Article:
Another chapter in the Corn Refiners Association quest for a new name for high fructose corn syrup has been written, this time by the U.S. Food and Drug Administration, which this week denied a petition by the CRA to allow the use of “corn sugar” as an alternate common or usual name for HFCS. (Previous DuetsBlog coverage here and here.) As I mentioned in our last installment, words matter, and if we do not have a clear lexicon from a generic and descriptive standpoint for the mundane but important task of simply identifying things, then we are adrift when it comes to attempting to discuss trademarks, which operate on a plane somewhat removed from identification — the realm of the suggestive.
Rebranding is a task that occasionally arises — sometimes out of necessity, sometimes out of desire. It can be a pain, but I submit that it is not as big a pain as the task of reidentifying. Names have roots that grow much deeper than brands.
Herein is a lesson: when it comes to advertising and marketing, the brands and trademarks will rightfully garner much of the spotlight, but attention must be paid to the underlying names, identities, and lexicon that support the brands and marks. Think of the ROLLERBLADE case. There’s a brand that was so catchy that it was necessary after the fact to invent the generic name for the product: in-line skates.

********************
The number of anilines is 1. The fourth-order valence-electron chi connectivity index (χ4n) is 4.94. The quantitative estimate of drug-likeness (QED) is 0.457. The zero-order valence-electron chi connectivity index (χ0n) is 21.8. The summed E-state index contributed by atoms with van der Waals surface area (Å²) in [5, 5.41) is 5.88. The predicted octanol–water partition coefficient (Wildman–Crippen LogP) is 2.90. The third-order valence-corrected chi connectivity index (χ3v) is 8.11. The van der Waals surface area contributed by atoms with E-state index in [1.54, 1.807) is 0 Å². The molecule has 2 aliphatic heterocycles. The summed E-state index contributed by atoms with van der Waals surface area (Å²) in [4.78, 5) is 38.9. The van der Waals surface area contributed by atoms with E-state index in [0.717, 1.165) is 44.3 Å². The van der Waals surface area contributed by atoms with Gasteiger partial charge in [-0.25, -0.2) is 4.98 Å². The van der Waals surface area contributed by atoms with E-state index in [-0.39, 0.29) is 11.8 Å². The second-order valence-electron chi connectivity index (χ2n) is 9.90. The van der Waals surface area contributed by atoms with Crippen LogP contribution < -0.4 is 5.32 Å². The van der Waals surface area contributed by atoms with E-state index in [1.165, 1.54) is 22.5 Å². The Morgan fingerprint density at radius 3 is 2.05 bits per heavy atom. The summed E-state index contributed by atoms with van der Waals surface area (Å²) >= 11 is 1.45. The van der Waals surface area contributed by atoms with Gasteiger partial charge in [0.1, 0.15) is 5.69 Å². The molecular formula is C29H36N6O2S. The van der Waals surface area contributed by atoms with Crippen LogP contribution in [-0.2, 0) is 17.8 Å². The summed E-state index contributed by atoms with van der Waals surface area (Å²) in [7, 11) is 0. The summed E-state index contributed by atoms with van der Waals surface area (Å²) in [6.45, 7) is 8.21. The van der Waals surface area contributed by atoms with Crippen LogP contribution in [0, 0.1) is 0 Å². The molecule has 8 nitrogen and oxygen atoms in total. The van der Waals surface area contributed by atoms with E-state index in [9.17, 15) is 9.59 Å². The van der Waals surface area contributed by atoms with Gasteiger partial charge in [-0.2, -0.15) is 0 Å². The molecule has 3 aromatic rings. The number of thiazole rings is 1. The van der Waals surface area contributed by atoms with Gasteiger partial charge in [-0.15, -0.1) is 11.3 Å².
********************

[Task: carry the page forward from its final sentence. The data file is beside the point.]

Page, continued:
Whomever first used, invented, or coined “high fructose corn syrup” probably never envisioned the marketing drag that it would become, or how difficult it would be to change it. It is now baked into our lexicon and laws as well as our food products — as is the desired alternative of “corn sugar.” As the FDA letter points out, consumers have come to rely on what these words mean, and they are difficult to change.
By the way, in the Big Sugar v. Big Corn case, No. 11-3473 (i.e. Western Sugar Coop. v. Archer-Daniels-Midland Co.) about which I wrote previously, pending in the Central District of California, it appears that the parties are awaiting the Court’s decision on a motion to dismissed filed by Big Corn. Stay tuned…